When Amy Quitman writes a letter to the unknown pastor that the Pastoral Search Committee hopes to call to their Presbyterian church in the small town of Granby, she includes an invitation that would set the hearts of potential candidates like me aflutter:
We want theology, but we want the kind that will pierce our soul or prompt tears or leave us sitting in a calm silence, the kind that will put us smack-dab in the middle of the story, the kind that will work well with a bit of Billy Collins or Mary Karr now and then. Oh, and we like a good guffaw. I’ll be up-front with you: we don’t trust a pastor who never laughs. (5)
Jonas McAnn, unhappily stationed in a cubicle as an insurance company employee, answers the invite, as you might expect he would. After all, his folder of potential church profiles and questionnaires is sitting beneath a stack of books that includes the likes of John Irving and Karl Barth. Burned by his previous pastorates, Jonas is tired of plans, programs, and church growth strategies. A lover of beauty, he is looking for an opportunity to be a pastor:
“Lots of churches don’t actually want a pastor,” he writes back to Granby Presbyterian. “They want a leadership coach or a fundraising executive or a consultant to mastermind a strategic takeover (often performed under the moniker of evangelism or missional engagement)…Too much pastoral leadership literature recirculates anxious efforts to make the church significant or influential or up-to-date, as if they need to harangue the church into becoming something. I think my job is to remind the church that she already is something. Can we settle down and be who we are, where we are?” (12-13)
The epistolary match-making works and soon Jonas is moving his family to the mountains of Virginia.
Winn Collier’s Love Big. Be Well.: Letters to a Small-Town Church [William B. Eerdman’s, 2017] is a gentle, human love story that begins with these two letters and continues with many more. It is a novel that has big things to say yet finds its transcendence by staying close to home. For instance, when the church plans for a new eucharistic table, two members suggest using trees from the church property and Jonas reports:
Now, every Sunday, we receive grace around a table intricately woven into our story, our place. It’s true that a church in Seattle could feast at this table, but it’s also true that it wouldn’t mean nearly as much to them. Particulars matter. Stories matter. Places matter. (130)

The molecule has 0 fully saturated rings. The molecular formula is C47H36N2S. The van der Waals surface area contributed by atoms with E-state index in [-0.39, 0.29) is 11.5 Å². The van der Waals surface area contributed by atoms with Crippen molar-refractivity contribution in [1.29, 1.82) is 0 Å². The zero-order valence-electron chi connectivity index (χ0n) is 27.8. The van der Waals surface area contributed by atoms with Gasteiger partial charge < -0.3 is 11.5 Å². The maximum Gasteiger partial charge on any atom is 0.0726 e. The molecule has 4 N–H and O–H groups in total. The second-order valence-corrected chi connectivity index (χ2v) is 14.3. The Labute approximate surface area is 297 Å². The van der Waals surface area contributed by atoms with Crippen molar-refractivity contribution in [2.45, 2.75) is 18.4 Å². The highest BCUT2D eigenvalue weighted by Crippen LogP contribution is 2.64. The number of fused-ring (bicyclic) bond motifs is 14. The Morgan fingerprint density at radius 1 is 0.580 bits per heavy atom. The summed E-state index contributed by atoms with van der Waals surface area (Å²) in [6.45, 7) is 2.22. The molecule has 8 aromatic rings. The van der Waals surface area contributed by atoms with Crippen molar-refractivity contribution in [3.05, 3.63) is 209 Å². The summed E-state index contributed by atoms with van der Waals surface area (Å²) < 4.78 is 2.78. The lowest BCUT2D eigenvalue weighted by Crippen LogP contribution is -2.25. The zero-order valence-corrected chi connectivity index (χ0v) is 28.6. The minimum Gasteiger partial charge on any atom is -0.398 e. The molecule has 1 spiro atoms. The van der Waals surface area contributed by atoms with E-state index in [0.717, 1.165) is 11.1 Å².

There’s more than a little Wendell Berry in Collier’s small town characters. They value the small, the local, the sustainable. And they celebrate the elemental gifts of long-lived community.
Pastor Jonas is continually directing his congregation’s focus to interactions that could be easily overlooked, such as the significance of a BBQ dinner with friends or breakfast at Stu’s with the Order of the Roasted Bean. “Showing up, doing the work, being together–that’s our liturgy,” Jonas writes to his congregation. “And it matters.” (99)
As a denominational official in The United Methodist Church who works with many pastors and programs, I appreciate Collier’s empathetic portrayal of a small church and its clergy leader. Explicitly and implicitly, those who labor in small churches are often told that they don’t measure up–that they need to be more than they are. Jonas pushes back:
When religious experts suggest an identity update, the whole proposal amounts, in my book, to nothing more than a grand slogan and a fresh coat of paint. We could try to re-envision ourselves as a community center or a social advocacy firm if we want to wrench ourselves trying to fit into someone else’s clothes. But look, we are the church. We’re incompetent at most endeavors, but the Spirit has gifted us with divine energy to live into a simple and straightforward vocation. Gathered at Jesus’s table, we feast on true life and the disperse into our run-of-the-mill lives as witnesses to the Kingdom of this Jesus who loves the whole world. The world needs more of who we are, not less. (26)
Rural churches and pastors are having a hard time of it these days. The letters that Jonas writes to his parishioners are a tonic for weary souls seeking to be faithful with what always seems like less. Shining through Jonas’s words are those of the author, who shares his art and wisdom as the pastor of All Souls Church in Charlottesville, Virginia. (Winn also writes regularly on his self-titled blog.)
Without calling attention to itself, Collier’s writing delves deeply into questions of prayer, baptism, and the nature and mission of the Church–all sprinkled with humor, quotes from literary and theological greats, and a lot of love.
Jonas McAnn is the kind of pastor I want to have and strive to be. Winn Collier is the kind of writer we all need for such a time as this.
Look for my interview with Winn Collier coming soon to Heartlands.